//000010: 	Console.WriteLine("Boo!");
  IL_0007:  ldstr      "Boo!" /* 70000001 */
  IL_000c:  call       void [mscorlib/*23000001*/]System.Console/*01000005*/::WriteLine(string) /* 0A000003 */
  IL_0011:  nop
//000011: }
  IL_0012:  ret
} // end of method Foo::Main

Running XML queries:
XML has lots of neat associated technologies. For example, you can then run XPath queries to answer certain questions about the PDB. This is horribly inefficient, but very cool. Here are more sample queries:
Get all locals that are active at line 2
    /symbols/methods/method/locals/local[@il_start<="2" and @il_end>="2"]/@name

Get all filenames references from the pdb:
    /symbols/files/file/@name"

Find all methods that have code in a given filename (t.cs).
    /symbols/methods/method[sequencepoints/entry/@file_ref=/symbols/files/file[@name="c:\temp\t.cs"]/@id]/@name

Get the name of all methods.
    /symbols/methods/method/@name

Find the name of the entry point token:
    /symbols/methods/method[@token=/symbols/EntryPoint/methodref]/@name

Name all locals in method Foo.Main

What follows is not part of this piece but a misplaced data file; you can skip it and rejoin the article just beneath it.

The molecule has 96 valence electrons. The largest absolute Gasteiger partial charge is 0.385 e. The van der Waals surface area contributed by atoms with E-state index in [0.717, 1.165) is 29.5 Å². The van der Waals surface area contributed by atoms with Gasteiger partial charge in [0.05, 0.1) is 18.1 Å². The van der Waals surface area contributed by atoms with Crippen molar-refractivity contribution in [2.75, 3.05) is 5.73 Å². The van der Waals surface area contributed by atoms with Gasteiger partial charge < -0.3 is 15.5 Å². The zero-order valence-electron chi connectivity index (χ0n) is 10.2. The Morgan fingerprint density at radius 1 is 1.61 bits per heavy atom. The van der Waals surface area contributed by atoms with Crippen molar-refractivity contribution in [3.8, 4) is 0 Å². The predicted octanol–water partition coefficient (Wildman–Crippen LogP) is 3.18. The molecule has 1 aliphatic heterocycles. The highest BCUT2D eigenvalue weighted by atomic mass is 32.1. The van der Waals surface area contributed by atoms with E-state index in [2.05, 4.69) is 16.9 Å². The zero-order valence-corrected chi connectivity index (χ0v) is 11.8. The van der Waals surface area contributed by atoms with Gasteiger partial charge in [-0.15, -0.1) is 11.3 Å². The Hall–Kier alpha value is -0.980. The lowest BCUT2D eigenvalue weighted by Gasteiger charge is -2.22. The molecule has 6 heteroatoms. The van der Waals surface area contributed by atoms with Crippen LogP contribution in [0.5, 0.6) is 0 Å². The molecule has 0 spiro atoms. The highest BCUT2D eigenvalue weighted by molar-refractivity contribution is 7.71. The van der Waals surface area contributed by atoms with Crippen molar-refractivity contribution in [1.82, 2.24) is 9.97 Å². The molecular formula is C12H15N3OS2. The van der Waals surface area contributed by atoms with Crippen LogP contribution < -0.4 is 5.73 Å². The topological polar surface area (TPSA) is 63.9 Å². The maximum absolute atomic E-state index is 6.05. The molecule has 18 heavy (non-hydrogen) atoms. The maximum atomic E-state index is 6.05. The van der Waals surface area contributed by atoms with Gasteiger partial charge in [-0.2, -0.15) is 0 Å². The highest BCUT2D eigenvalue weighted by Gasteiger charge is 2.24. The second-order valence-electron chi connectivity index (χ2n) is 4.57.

/symbols/methods/method[@name="Foo.Main"]/locals/local/@name

Get start row for IL offset 4 in method Foo.Main
    /symbols/methods/method[@name="Foo.Main"]/sequencepoints/entry[@il_offset="0x4"]/@start_row

The sample code includes these queries and others.
 

Other commentary:
At first I was hoping to create an XmlReader over a PDB store. It turns out this is very difficult. The reader has 25+ abstract methods; and even if you create it as a XmlTextReader over a text stream, that's bad because if you're writing XML, you really want to write it with a structured writer like XmlWriter instead of writing a raw text stream. So I settled on just using an XmlWriter instead of a reader.
I also thought it would ultimately be better to expose the PDB via an XPathNavigator instead of an XmlReader/XmlWriter, due to the query-intensive purpose of a PDB. I did XmlWriter because that was easiest and I needed to start somewhere. Xml super gurus out there are certainly free to grab this sample and produce an XPathNavigator for it.

I think it would also be a great project to get a XML2PDB writer. And then you can use XSLT to transform PDBs. That's a project for another day. Offhand, I think the managed wrappers are not complete enough to do this. But since you've got the source for MDbg, you can always fix that.

There's a long list of things I'd like to get into regarding PDBs. My list for future blog entries include:
- why do managed PDBs need a metadata reader?
- how does the code to get an ISymReader work?
- what about PDB readers for in-memory modules?
- Why does MDbg have its own implementation of ISymReader?
- More on the PDB vs. metadata / reflection split.
- Other XML-isms (such as XSD, XSLT, serialization on the xml documents above).